ShoreRivers recently received $370,000 from the Maryland Department of Natural Resources to mitigate nutrient runoff into the upper Chester River at the Jones Family Farm, the largest dairy farm in Maryland.
The wetland restoration project is scheduled for completion by the fall of 2020, said Isabel Hardesty, deputy director of ShoreRivers, a nonprofit that advocates a science-based approach to a healthier Bay watershed.
The project calls for the construction of a 5-acre wetland and a stream to prevent runoff from 400 acres of crop land.
“These practices will filter nutrients and sediment before they reach the headwaters of the upper Chester River and increase natural habitat,” Hardesty said.
“We value working with our agricultural partners to implement innovative projects on farms to reduce pollution,” She said. “This project is one of a series on the Jones Family Farm as part of a comprehensive, “full-farm” approach. We are installing practices that will increase habitat for birds and pollinators, leading to healthier water quality.”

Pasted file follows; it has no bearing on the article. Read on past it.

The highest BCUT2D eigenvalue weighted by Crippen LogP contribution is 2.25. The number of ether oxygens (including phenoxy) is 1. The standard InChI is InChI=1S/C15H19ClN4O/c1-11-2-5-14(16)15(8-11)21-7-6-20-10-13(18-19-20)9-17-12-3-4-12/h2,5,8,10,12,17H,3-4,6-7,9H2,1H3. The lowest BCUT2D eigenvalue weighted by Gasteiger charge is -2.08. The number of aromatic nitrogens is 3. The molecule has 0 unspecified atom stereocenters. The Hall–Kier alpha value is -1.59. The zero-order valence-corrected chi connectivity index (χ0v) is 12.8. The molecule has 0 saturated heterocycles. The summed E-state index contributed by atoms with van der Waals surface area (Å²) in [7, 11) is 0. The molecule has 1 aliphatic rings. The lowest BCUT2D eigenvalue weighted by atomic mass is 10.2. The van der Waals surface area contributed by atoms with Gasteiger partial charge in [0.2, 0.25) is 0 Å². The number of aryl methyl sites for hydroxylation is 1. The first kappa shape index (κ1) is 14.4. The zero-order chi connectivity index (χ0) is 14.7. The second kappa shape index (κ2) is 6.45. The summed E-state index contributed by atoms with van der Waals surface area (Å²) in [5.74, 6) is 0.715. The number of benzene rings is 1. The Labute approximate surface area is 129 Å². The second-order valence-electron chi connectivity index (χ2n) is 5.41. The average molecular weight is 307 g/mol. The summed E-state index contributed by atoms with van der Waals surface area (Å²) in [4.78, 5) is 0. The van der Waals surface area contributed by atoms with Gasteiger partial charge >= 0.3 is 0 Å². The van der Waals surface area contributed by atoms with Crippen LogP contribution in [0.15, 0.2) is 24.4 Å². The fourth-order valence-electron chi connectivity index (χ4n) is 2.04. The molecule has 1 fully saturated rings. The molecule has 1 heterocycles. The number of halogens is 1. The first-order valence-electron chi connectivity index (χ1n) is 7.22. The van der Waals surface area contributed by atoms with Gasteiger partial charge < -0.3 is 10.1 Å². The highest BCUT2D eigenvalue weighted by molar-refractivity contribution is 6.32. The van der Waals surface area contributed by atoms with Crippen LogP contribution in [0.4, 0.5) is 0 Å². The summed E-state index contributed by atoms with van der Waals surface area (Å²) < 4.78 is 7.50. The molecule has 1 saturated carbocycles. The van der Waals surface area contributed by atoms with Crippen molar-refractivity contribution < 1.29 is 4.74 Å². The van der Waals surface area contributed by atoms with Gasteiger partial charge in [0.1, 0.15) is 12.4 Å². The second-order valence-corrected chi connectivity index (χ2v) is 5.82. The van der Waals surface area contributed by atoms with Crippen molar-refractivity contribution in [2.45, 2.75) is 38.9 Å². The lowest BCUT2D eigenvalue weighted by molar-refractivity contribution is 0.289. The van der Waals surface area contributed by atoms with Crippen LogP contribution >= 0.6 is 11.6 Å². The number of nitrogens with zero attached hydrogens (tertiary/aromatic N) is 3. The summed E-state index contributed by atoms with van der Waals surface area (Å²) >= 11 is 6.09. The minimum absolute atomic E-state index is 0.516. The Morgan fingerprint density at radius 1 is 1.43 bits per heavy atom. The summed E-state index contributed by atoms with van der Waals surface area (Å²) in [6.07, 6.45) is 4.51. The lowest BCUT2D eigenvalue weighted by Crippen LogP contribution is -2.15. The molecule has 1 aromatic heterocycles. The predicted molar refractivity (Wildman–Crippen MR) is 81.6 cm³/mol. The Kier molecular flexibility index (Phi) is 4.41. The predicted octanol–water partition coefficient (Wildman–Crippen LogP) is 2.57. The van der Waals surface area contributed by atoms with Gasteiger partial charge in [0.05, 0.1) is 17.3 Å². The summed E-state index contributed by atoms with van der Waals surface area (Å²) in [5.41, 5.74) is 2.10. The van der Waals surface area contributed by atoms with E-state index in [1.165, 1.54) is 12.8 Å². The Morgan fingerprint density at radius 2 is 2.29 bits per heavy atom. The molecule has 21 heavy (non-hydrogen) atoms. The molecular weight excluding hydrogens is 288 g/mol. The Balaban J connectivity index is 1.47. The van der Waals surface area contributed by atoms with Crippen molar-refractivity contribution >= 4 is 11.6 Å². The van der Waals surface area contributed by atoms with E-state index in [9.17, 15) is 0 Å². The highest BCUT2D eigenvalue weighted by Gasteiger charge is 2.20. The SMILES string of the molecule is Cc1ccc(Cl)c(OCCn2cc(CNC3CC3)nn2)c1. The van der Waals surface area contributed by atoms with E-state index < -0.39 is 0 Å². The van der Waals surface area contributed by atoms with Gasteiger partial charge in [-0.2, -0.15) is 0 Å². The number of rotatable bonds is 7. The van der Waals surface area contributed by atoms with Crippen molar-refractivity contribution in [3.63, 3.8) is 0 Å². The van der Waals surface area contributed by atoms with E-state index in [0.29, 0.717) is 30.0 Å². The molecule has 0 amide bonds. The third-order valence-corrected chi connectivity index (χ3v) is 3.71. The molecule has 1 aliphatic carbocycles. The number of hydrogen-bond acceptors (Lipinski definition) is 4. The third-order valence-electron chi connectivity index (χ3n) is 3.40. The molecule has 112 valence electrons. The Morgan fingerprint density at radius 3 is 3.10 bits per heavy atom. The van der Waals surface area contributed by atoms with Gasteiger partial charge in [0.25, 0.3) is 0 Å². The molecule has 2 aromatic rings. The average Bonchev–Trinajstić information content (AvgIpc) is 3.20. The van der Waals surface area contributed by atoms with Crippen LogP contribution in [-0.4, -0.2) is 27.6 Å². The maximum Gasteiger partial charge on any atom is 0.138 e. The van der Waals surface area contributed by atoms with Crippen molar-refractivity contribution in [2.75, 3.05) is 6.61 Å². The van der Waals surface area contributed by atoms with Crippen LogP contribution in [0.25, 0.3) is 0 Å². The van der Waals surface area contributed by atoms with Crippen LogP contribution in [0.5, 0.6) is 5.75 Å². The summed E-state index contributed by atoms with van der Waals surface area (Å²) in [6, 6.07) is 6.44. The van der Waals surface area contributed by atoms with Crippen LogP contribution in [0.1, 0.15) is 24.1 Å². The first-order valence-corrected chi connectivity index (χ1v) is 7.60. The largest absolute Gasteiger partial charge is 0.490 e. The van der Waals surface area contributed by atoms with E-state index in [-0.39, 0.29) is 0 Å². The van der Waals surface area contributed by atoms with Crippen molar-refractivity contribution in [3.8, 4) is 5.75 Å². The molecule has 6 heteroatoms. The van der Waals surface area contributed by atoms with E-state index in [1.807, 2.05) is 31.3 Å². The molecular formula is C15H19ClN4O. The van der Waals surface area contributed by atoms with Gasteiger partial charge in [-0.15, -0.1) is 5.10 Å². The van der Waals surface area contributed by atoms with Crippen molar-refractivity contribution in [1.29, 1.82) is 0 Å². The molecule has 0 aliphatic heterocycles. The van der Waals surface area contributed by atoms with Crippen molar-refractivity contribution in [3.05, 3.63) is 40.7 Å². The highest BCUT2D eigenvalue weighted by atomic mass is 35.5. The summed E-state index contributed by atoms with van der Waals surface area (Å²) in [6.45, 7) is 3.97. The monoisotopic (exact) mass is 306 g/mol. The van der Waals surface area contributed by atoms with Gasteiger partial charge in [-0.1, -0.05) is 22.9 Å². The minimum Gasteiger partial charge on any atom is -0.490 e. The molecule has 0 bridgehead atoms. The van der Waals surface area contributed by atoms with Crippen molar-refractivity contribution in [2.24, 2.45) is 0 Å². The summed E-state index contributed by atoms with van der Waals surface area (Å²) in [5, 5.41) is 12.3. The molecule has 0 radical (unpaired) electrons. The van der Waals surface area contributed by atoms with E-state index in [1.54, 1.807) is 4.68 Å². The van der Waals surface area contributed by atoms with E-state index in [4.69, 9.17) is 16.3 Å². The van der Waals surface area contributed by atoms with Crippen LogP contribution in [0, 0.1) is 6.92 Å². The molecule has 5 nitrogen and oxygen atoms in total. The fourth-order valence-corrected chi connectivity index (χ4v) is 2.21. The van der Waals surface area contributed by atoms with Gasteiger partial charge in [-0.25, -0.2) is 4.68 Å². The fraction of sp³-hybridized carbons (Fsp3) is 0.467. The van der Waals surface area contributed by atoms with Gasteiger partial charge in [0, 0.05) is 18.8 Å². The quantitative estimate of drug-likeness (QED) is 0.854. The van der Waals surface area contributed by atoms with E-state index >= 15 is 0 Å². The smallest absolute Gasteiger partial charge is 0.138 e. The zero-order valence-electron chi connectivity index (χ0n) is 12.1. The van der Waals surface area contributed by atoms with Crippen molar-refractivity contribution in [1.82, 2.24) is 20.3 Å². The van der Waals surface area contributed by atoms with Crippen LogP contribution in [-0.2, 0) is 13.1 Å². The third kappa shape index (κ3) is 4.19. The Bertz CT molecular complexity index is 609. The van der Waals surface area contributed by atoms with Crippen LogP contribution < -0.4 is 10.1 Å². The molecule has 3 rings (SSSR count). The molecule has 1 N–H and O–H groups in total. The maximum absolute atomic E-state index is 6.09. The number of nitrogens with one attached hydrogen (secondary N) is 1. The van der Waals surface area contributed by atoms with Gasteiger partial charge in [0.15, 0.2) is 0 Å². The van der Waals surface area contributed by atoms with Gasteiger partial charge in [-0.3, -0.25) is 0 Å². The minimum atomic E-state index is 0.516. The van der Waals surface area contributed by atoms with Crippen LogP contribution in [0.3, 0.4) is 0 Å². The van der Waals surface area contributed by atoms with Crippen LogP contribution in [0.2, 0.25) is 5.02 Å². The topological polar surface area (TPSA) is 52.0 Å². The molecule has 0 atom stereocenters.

DNR awarded 96 grants worth $31 million to help local stewards in the state improve water quality, according to a June 25 press release.
“We are pleased to support these innovative projects that will help us achieve our environmental goals,” Maryland Department of Natural Resources Secretary Jeannie Haddaway-Riccio said. “In addition to improving the resilience of our communities, these projects will protect our local streams, rivers, and the Chesapeake Bay in measurable ways.”
The grants were made possible with funding from EPA’s Chesapeake Bay Program, the National Oceanic and Atmospheric Administration and the Coastal Resiliency Program.
Feature image: Sunset at the Jones Family Farm